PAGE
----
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Students Want Online Learning Options Post-Pandemic

The experience of learning remotely during the pandemic left students with a positive attitude toward online and hybrid courses, a new survey suggests.

April 27, 2021
 
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When colleges switched to emergency remote instruction last year, some online learning advocates feared the hasty transition would leave students with a negative impression of online learning. While more pre-pandemic online courses resulted from months of careful planning and significant financial investment, few instructors enjoyed these luxuries last spring.

Despite the challenges and shortcomings of this emergency transition to remote instruction, a majority of students want the option to keep studying online, according to new survey results.

The Digital Learning Pulse survey, published today, is the fourth in a series of surveys published by Bay View Analytics in partnership with Cengage, the Online Learning Consortium, the WICHE Cooperative for Educational Technologies, the Canadian Digital Learning Research Association and the University Professional and Continuing Education Association.

The survey includes responses from 772 teaching faculty, 514 academic administrators and 1,413 students who were registered at a U.S. higher education institution for both the fall 2020 and spring 2021 semesters. The results will be discussed in a Cengage webcast tomorrow.

The majority of students, 73 percent, "somewhat" or "strongly" (46 percent) agreed that they would like to take some fully online courses in the future. A slightly smaller number of students, 68 percent, indicated they would be interested in taking courses offering a combination of in-person and online instruction.

For in-person courses, 68 percent of students strongly or somewhat agreed that they would like to see greater use of technology. The use of digital materials and digital resources was also popular, with 67 percent indicating they would like to see an increase in usage of these materials.

For the fall 2020 and spring 2021 semesters, the survey also asked students, faculty members and administrators to award a letter grade, from A to F, for how well courses at their institution were meeting educational needs. Students were not as critical of their experience as Jeff Seaman, director of Bay View Analytics, expected.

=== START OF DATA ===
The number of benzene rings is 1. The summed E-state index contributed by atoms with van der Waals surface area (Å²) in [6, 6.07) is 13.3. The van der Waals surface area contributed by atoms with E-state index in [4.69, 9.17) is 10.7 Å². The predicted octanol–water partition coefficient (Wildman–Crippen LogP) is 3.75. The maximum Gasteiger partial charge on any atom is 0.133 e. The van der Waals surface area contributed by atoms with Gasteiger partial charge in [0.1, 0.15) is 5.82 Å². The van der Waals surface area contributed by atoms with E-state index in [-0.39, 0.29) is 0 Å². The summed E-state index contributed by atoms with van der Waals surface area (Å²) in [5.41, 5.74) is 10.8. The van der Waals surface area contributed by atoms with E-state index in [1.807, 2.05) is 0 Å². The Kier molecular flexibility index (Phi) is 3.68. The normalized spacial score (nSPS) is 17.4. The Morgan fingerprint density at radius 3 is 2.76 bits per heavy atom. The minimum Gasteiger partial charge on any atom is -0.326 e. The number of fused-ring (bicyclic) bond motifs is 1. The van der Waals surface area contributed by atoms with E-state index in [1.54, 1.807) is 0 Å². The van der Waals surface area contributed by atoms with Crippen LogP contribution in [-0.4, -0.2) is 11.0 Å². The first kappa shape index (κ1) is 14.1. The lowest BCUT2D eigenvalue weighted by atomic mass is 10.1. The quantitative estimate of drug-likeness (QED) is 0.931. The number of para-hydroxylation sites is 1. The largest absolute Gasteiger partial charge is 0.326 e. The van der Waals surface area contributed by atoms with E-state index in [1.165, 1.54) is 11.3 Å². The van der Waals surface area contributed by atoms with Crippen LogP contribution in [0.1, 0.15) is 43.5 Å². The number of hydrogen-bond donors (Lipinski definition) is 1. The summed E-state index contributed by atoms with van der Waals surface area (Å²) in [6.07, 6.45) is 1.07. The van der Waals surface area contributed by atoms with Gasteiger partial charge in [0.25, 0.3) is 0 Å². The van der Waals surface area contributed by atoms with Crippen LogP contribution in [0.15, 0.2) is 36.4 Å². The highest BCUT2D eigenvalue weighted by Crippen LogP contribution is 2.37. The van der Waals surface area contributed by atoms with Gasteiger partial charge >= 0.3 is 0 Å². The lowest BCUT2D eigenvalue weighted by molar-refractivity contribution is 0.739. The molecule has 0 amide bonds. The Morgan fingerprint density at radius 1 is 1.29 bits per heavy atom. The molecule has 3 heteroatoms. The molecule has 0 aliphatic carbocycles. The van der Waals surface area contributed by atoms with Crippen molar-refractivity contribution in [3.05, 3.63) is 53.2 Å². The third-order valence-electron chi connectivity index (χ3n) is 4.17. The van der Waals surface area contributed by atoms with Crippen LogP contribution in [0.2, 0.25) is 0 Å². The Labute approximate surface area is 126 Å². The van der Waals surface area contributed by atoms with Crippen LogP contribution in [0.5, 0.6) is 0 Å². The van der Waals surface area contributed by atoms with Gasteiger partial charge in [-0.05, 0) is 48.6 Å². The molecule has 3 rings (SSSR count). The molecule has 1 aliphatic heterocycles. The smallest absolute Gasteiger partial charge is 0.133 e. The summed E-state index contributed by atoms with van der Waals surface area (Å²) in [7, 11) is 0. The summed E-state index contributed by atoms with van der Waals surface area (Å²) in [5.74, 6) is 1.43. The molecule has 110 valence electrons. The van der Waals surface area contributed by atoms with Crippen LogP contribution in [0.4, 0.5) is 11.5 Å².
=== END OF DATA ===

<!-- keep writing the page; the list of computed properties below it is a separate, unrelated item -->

“There were a very small number of students who gave their courses failing grades,” said Seaman. “But generally students were more positive about their courses than faculty or administrators.”

Over all, students, faculty and administrators awarded a B for courses taught in the fall 2020 and spring 2021 semester. These grades reflect a mixture of teaching modalities, including fully online, hybrid and face-to-face instruction.

Students, professors and administrators all ranked the same top three challenges impeding student success in the last two semesters, said Seaman. Topping the list was "feelings of stress," then "level of motivation" and, thirdly, "having time to do homework."

Students, faculty members and administrators are rarely so aligned in their responses, said Seaman. He thinks that faculty and administrators may feel more in tune with the struggles students are facing since this has become a bigger area of discussion during the pandemic.

Jessica Rowland Williams, director of Every Learner Everywhere, agreed. "The pandemic has given us the unique opportunity to pause and listen to each other, and we are beginning to discover all the ways our experiences overlap," she said.

Every Learner Everywhere offers free coaching to faculty and administrators around issues related to digital learning. In addition to the challenges facing students that were highlighted in the Bay View Analytics survey, faculty often ask questions about how to keep students engaged in virtual learning spaces, said Rowland Williams.

The challenge of keeping students engaged was echoed in Every Learner Everywhere's Student Speaks report, which was based on interviews with 100 marginalized students across the U.S. about their experience of learning during the pandemic.